Cultural Revolutions

An Economic Illness

Pollsters and pundits seem to think our American malaise is an economic illness that will be cured when the recession ends. I spent my State Department career deeply involved with the Shah's regime and revolutionary Iran and I smell deja vu. In the past four years, I've seen stronger expressions of political discontent here than in the old days in Iran—at least until crowds demanding change began to assemble by the millions. Citizens in large numbers in this country are, like their counterparts in Iran, simply fed up with those who rule them. The complaints are similar. "Traditional values are eroding. The middle class is being squeezed out. Politics are reserved exclusively for a small circle of incumbents. Only money counts. They're all corrupt. There are no real choices. Politics is hopeless, so why bother with the charade of participation?" In Iran voting was meaningless; in the United States close to a majority seems to agree.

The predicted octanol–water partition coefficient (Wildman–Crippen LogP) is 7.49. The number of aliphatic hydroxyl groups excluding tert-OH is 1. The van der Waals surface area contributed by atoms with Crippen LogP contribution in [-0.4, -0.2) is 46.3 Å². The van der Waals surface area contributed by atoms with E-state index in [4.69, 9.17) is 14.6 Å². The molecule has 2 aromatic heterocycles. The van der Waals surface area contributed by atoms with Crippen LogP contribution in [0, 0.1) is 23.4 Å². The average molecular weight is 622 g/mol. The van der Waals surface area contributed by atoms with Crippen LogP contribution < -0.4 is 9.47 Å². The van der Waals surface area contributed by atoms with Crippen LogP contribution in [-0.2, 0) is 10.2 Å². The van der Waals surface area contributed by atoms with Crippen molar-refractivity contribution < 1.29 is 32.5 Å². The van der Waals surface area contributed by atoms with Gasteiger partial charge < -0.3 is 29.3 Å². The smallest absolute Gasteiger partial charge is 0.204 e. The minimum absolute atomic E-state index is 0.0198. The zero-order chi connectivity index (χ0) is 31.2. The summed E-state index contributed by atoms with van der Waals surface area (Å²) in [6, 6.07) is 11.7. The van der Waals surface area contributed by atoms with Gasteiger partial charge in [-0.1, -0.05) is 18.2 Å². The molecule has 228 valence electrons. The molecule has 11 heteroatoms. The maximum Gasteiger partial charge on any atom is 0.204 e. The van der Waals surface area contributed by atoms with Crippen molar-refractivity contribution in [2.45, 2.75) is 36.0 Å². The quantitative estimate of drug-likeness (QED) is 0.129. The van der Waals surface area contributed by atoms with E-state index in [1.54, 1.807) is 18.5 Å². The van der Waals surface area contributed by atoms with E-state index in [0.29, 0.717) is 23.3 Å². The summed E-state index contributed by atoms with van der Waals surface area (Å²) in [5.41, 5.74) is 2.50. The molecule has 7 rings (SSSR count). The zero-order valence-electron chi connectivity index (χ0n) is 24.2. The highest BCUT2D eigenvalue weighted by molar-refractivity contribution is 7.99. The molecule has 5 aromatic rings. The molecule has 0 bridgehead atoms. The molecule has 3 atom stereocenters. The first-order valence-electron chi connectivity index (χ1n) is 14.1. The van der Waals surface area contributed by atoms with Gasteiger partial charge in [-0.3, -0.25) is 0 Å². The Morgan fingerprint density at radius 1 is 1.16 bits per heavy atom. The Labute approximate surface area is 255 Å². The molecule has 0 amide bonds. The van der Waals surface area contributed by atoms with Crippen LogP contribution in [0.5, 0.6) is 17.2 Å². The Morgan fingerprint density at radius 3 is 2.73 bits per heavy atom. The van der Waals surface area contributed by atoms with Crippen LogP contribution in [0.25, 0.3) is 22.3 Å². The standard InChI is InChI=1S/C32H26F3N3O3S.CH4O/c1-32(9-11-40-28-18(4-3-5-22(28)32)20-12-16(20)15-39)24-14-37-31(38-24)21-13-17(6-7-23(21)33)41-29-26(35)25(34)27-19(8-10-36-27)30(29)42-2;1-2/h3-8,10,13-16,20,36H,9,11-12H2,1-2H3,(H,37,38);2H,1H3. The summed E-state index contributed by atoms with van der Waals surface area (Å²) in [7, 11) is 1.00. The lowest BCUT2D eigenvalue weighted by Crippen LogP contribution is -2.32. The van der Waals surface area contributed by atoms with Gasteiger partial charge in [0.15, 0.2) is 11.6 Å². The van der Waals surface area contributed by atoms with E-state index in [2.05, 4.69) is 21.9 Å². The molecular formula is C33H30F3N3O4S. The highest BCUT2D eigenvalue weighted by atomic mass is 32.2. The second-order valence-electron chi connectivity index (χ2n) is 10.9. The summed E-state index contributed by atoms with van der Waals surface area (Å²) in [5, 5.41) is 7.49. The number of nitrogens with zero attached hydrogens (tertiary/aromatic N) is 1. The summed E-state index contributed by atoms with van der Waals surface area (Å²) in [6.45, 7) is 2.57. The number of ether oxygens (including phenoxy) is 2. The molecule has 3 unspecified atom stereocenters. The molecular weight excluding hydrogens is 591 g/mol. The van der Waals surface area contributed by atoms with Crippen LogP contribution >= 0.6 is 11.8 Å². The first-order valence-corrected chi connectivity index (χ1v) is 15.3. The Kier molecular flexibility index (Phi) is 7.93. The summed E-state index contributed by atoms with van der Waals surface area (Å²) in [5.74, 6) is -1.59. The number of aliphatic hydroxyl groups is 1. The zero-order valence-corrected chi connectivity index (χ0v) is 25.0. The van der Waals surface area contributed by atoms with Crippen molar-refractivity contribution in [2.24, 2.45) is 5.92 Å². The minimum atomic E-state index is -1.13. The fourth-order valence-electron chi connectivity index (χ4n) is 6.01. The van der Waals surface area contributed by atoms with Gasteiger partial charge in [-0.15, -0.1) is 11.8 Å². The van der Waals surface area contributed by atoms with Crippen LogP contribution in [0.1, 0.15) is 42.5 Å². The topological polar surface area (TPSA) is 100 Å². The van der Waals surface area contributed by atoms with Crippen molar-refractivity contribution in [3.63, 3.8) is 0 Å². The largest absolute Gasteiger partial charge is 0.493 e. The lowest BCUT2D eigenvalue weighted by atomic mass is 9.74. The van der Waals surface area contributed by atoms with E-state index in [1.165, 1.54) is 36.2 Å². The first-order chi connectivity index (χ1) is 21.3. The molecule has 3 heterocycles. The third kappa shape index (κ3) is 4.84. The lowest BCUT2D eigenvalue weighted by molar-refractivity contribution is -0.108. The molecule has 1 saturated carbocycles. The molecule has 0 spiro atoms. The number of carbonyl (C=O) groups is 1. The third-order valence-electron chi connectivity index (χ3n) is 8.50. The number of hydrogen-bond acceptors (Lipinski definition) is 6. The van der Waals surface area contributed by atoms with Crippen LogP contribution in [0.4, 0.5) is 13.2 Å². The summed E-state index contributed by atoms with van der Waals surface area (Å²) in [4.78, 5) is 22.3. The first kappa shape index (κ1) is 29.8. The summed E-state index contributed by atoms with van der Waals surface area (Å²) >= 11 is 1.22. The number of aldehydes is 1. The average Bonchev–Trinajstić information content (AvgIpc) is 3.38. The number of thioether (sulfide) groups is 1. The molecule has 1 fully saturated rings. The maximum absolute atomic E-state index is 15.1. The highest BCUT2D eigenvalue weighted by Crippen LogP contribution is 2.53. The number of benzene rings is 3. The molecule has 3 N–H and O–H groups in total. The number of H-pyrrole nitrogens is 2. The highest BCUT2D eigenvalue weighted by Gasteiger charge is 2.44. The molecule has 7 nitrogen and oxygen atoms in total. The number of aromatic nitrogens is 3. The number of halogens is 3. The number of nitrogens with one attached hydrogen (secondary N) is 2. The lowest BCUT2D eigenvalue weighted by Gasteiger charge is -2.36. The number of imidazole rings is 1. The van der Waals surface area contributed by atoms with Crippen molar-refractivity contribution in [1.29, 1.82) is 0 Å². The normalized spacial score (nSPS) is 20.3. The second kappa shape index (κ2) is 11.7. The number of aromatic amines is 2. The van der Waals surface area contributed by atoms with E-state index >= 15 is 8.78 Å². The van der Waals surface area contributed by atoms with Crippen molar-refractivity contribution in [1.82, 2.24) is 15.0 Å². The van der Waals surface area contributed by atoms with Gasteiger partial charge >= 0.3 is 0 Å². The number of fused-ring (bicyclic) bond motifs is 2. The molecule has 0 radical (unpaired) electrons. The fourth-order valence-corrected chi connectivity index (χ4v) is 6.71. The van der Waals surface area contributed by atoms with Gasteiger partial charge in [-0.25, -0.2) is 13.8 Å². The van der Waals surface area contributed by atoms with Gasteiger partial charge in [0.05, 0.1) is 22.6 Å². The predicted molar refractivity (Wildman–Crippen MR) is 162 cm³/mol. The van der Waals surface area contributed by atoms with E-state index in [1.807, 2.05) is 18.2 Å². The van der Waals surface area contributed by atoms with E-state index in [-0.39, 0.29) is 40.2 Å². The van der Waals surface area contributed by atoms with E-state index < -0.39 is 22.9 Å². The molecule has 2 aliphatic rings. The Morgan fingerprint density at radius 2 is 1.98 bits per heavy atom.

The good news, I suppose, is that there doesn't seem to be any Ayatollah figure in view—Pat Robertson and Jesse Jackson having faded. The bad news is that we in the Foreign Service and our friends in the Iranian establishment didn't see Khomeini coming either until he was about to jerk the Persian carpet from under the Shah. In our country, however, extreme discontent may not end in revolutionary change. It may only produce a prolonged period of revulsion against...

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